New Ocean Sensing Network will Monitor Acidification

by Matt Ball on February 14, 2012

Over the next three years, sensors will be deployed off the coast of North America as part of the 30-year Ocean Observatories Initiative (OOI). The sensors are designed to track pH levels and the amount of dissolved carbon dioxide in water to better understand ocean acidification as well as its ecological and climatological effects.

Sunburst Sensors, a Missoula, Montana-based company just received a $2.5 million contract from the National Science Foundation to provide 110 of their Submersible Autonomous Moored Instrument (SAMI) for this sensor network. The submersible sensors send continuous information through satellite transmitters.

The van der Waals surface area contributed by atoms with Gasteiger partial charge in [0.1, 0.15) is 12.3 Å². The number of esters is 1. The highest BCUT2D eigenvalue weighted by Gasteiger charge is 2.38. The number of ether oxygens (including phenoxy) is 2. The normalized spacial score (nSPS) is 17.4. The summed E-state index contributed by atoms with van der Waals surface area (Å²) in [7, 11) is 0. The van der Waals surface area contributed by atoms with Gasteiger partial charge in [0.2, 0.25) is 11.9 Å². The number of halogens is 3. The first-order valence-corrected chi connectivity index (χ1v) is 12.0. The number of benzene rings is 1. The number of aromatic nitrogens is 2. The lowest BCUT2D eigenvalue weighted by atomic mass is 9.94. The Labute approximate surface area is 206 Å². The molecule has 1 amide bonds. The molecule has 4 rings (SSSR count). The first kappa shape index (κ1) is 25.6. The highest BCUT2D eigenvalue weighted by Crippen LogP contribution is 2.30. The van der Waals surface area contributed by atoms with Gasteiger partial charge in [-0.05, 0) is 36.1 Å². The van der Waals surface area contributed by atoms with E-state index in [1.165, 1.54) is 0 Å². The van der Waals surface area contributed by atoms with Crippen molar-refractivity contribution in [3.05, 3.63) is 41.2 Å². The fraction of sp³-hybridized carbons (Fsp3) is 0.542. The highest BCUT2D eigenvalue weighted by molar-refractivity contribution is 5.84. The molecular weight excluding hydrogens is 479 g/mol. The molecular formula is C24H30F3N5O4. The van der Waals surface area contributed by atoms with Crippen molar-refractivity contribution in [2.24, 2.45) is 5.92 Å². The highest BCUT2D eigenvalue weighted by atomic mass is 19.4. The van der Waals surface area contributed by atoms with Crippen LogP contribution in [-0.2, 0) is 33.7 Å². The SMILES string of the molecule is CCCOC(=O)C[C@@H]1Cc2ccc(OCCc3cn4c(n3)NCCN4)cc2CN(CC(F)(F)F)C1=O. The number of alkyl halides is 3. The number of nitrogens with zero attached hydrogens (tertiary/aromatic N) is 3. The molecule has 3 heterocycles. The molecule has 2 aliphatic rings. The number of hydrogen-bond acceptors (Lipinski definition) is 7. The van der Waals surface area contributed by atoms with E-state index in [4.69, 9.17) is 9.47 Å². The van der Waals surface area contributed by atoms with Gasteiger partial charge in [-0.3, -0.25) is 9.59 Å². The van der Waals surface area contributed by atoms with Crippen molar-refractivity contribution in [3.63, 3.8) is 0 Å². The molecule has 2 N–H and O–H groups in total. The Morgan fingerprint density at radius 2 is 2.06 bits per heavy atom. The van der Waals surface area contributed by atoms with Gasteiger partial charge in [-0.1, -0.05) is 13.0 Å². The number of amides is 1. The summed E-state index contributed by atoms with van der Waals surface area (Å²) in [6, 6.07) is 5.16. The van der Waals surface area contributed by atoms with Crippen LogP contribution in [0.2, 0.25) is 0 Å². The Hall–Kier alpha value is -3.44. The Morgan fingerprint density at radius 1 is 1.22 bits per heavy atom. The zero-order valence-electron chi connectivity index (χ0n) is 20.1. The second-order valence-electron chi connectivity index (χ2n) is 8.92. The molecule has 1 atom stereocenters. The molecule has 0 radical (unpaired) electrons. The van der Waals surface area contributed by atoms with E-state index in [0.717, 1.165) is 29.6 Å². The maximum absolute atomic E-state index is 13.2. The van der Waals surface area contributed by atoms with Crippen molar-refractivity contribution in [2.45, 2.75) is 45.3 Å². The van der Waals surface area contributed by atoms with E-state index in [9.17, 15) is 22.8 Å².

The OOI will provide 25-30 years of sustained ocean measurements to aid in the study of climate variability, ocean circulation and ecosystem dynamics, air-sea exchange, seafloor processes, and plate-scale geodynamics. In addition to moored submersible sensor systems, the OOI is also deploying autonomous underwater vehicles and ocean gliders.

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